The International Monetary Fund expressed concern in its October Global Financial Stability Report that nine banks, including five European companies, will struggle to deliver sustainable returns in 2019, a warning that comes at a time when European banks are fighting to keep pace with their U.S. and Asian peers.
Most analysts who spoke to S&P Global Market Intelligence agreed with the consensus forecast published by the IMF, which said Italy's UniCredit SpA, Germany's Deutsche Bank AG, France's Société Générale SA, U.K.-headquartered Barclays Plc and Standard Chartered Plc, along with Japan's Sumitomo Mitsui Financial Group Inc., Mizuho Financial Group Inc. and Mitsubishi UFJ Financial Group Inc., and New York-based Citigroup Inc. are unlikely to have a return on equity over 8% by 2019. All nine are designated globally systemic important banks, or G-SIBs, by the Bank for International Settlements.
But one observer said the decision of the Washington-based lender of last resort, which is traditionally impartial, to name nine banks was "odd" because it appeared to open the way to a return to higher-risk activities.
Sam Theodore, managing director for financial institutions at Frankfurt-based rating agency Scope Ratings, said: "It would probably be possible for a large bank to boost profitability by getting back into higher-risk, higher-return activities, which were scaled down when the crisis hit, or by indiscriminately cutting costs by massive branch and back-office closings and thus leaving potentially tens of thousands of people without jobs. It is doubtful that such steps would lead to lower financial stability risk."
The IMF risked being interpreted as encouraging the market behavior which brought about the financial crisis of 2008, Theodore added. "It seems highly unconstructive for an international public organization to single out by name specific banks for the sin of not being profitable enough. Again, nobody, including the IMF, would like to go back to the time when banks were focusing on maximizing short-term profits while neglecting long-term risks. I would assume that by and large bank regulators would agree with this statement."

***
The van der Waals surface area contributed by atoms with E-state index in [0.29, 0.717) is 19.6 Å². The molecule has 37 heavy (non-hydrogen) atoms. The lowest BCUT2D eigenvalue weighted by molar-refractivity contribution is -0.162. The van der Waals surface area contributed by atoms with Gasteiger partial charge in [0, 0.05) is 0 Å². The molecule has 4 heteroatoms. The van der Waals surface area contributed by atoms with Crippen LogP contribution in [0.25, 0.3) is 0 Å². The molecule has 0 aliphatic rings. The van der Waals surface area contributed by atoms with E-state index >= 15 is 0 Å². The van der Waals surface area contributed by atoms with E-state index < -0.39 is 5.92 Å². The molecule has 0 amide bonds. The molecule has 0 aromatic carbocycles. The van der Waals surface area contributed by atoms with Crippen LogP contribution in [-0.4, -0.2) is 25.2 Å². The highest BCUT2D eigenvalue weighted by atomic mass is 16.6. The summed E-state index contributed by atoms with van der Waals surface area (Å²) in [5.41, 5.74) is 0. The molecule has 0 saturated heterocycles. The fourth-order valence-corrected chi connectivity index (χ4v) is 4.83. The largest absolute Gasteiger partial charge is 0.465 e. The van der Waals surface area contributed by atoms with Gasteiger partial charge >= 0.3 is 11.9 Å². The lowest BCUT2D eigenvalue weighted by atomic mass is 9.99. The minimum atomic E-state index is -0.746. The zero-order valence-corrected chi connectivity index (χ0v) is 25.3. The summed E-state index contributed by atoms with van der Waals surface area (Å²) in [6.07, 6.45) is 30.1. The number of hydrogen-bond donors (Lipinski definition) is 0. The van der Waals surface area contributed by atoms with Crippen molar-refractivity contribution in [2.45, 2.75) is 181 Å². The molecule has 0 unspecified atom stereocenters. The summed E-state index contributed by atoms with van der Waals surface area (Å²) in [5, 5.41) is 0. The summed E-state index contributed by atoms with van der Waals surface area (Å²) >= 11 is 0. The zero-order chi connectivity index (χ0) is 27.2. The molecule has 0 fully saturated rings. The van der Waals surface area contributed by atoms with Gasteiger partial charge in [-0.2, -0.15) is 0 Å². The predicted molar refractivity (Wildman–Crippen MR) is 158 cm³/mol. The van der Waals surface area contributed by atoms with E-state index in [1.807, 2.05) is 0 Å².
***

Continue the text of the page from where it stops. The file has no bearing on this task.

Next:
However, Peter Dattels, deputy director of the IMF’s Monetary and Capital Markets Department, said the IMF believes that "targets for sustainable profitability can be met without taking undue risks."
"In the report, we point to factors behind low profitability, such as high operating costs, but we do not suggest specific measures such as a reduction in headcount," Dattels said. "We highlight the challenges for some regions and, for example, the need for greater progress in addressing legacy issues [nonperforming loans]. Nowhere in our discussion of G-SIBs do we advocate increasing the riskiness of bank activities."
In the text of the report, the IMF blamed "structural forces such as high operating costs, low efficiency, and highly competitive home markets, exacerbated in several cases by weak information technology systems," for the poor outlook for the nine G-SIBs. It also pointed out that European banks in particular were still grappling with legacy issues, and in some cases were struggling to identify profitable business models. U.K. and continental European banks still have "a long way to go" with restructuring by comparison to their peers in the U.S., the report said, with restructuring charges running to $13 billion in 2016, or 25% of underlying net profits.
It also urged regulators to have "a strong focus on risks from weak business models" to make sure that lagging banks' profits are sustainable, and said that it was important to finalize Basel III "to further strengthen the financial sector and create a more level international playing field."
Other analysts saw no harm in the IMF's move.
"I guess the whole concept of a G-SIB means that they become a natural topic in any discussion of global financial stability, with [international] agencies [and] regulators probably feeling they do not need to be quite so discreet in comments about them as they would in referring to other private sector financial institutions," said John Raymond, president and senior banks analyst at CreditSights. "They’re now the officially-designated A-list celebrities of the banking world, so have to face the glare of publicity that comes with that status."
Ian Gordon, U.K.-based banks analyst at Investec, agreed with the IMF's comments as far as the British-based banks were concerned:
"What the IMF are saying is not new news. Apart from Lloyds Banking Group Plc, I don't have any of the FTSE 100 banks down as generating a 10% return on tangible equity anytime before 2020. That's been my stock answer for some time, and it remains," he said in an interview, but added that the report was "an acknowledgement that profitability remains weak."
Piers Brown, London-based analyst with Macquarie, said he was wary of reading too much into the IMF's October report, as the negative view of the nine banks in question is based on a consensus forecast. "The IMF is a consensus-following organisation, and this is not their own analysis," he said.